I’m no expert!

Well let’s be clear, I’m not an expert – not in any of the subjects that I write about in these posts. All 624,378 words – if strung together – would probably not represent enough expertise to grow a hyacinth in one of those glass thingamajigs. In fact the whole idea of being regarded as some kind of guru fills me with horror. This blog isn’t about sharing expertise, it’s about the endlessly puzzling business of being conscious and trying to make some kind of sense of it. My best hope is that I can share some of the little epiphanies that unexpectedly arrive in the course of gardening, cooking, baking, pickling and fermenting , walking and botanising; oh – and loving of course.

The photo is of the asparagus bed – covered for the winter; the garlic which I finished planting out from November pots yesterday and the new strawberry bed (the longer of the two) which I dug out entirely and added four barrow loads of wood chip; then replaced the soil and a layer of compost. Wood chip makes a good substrate when there’s not enough soil to raise a bed; but it rots down quite fast so needs replacing every year or so. I know that the experts say wood chip can acidify the soil but we use it for paths, mulch and raising beds with no discernable ill effects. The strawberries – which are all offsets from the original six special offer plants, have overwintered in the polytunnel.

The smaller of the wooden raised bed is the old hotbed which we’re not heating this year because of fears of persistent vermicides in the stable manure we used to use. So it’s got four foot of first class topsoil in which we have grown lovely carrots but to rotate this season it’ll be cucumbers or squashes. I’ve now got a tremendous backache!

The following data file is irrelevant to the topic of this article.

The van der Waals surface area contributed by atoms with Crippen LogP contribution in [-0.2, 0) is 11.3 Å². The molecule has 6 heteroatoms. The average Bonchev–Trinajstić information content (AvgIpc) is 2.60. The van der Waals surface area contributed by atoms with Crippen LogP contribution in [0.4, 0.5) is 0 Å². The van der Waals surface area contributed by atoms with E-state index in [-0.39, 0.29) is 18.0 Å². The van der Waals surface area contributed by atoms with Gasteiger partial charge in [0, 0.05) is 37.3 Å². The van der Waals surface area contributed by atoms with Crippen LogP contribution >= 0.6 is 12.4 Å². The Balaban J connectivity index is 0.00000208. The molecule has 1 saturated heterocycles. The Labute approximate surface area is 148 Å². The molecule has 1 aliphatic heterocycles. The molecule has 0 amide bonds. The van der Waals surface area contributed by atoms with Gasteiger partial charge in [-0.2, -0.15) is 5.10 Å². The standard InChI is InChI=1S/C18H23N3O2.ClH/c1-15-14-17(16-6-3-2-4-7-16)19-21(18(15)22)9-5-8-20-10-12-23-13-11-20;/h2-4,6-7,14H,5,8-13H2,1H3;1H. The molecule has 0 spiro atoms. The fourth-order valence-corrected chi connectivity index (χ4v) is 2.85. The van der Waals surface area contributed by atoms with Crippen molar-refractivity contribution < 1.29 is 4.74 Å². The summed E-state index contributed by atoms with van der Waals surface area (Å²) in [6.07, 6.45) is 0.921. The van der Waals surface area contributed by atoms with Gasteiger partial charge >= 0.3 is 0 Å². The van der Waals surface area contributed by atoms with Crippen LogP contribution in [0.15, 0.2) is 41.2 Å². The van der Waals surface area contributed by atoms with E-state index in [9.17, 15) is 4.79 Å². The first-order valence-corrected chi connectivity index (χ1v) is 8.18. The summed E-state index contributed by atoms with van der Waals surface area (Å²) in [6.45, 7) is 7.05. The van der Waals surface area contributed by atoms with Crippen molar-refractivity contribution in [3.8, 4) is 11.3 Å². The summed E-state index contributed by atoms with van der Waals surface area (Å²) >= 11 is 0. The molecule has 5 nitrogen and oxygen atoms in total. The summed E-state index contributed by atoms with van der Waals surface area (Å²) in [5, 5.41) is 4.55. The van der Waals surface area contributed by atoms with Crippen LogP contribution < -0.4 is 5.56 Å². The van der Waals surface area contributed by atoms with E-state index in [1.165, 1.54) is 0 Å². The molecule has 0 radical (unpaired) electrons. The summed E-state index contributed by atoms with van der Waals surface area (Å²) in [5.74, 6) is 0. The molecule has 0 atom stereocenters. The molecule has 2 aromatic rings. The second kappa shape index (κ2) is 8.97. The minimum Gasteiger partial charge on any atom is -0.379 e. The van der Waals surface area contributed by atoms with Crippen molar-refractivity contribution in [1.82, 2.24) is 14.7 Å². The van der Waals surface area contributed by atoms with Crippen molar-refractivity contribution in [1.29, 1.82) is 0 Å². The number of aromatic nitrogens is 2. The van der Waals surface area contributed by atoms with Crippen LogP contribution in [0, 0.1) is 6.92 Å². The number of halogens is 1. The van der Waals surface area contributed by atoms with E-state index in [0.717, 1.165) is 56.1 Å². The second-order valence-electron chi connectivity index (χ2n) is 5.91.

Author: Dave Pole

I've spent my life doing a lot of things, all of them interesting and many of them great fun. When most people see my CV they probably think I'm making things up because it includes being a rather bad welder and engineering dogsbody, a potter, a groundsman and bus driver. I taught in a prison and in one of those ghastly old mental institutions as an art therapist and I spent ten years as a community artist. I was one of the founding members of Spike Island, which began life as Artspace Bristol. ! wrote a column for Bristol Evening Post (I got sacked three times, in which I take some pride) and I worked in local and network radio and then finally became an Anglican parish priest for 25 years, retiring at 68 when I realised that the institutional church and me were on different paths. What interests me? It would be easier to list what doesn't, but I love cooking and baking with our home grown ingredients. I'm fascinated by botany and wildlife in general, and botanical illustration. We have a camper van that takes us to the wild places, we love walking, especially in the hills, and we take too many photographs. But what really animates me is the question "what does it mean to be human?". I've spent my life exploring it in every possible way and the answer is ..... well, today it's sitting in the van in the rain and looking across Ramsey Sound towards Ramsey Island. But it might as easily be digging potatoes or making pickle, singing or finding an orchid or just sitting. But it sure as hell doesn't mean getting a promotion, beasting your co-workers or being obsequious to power, which ensured that my rise to greatness in the Church of England flatlined 30 years ago after about 2 days. But I'm still here and still searching for that elusive sweet spot, and I don't have to please anyone any more. Over the last 50 or so years we've had a succession of gardens, some more like wildernesses when we were both working full-time, but now we're back in the game with our two allotments in Bath.

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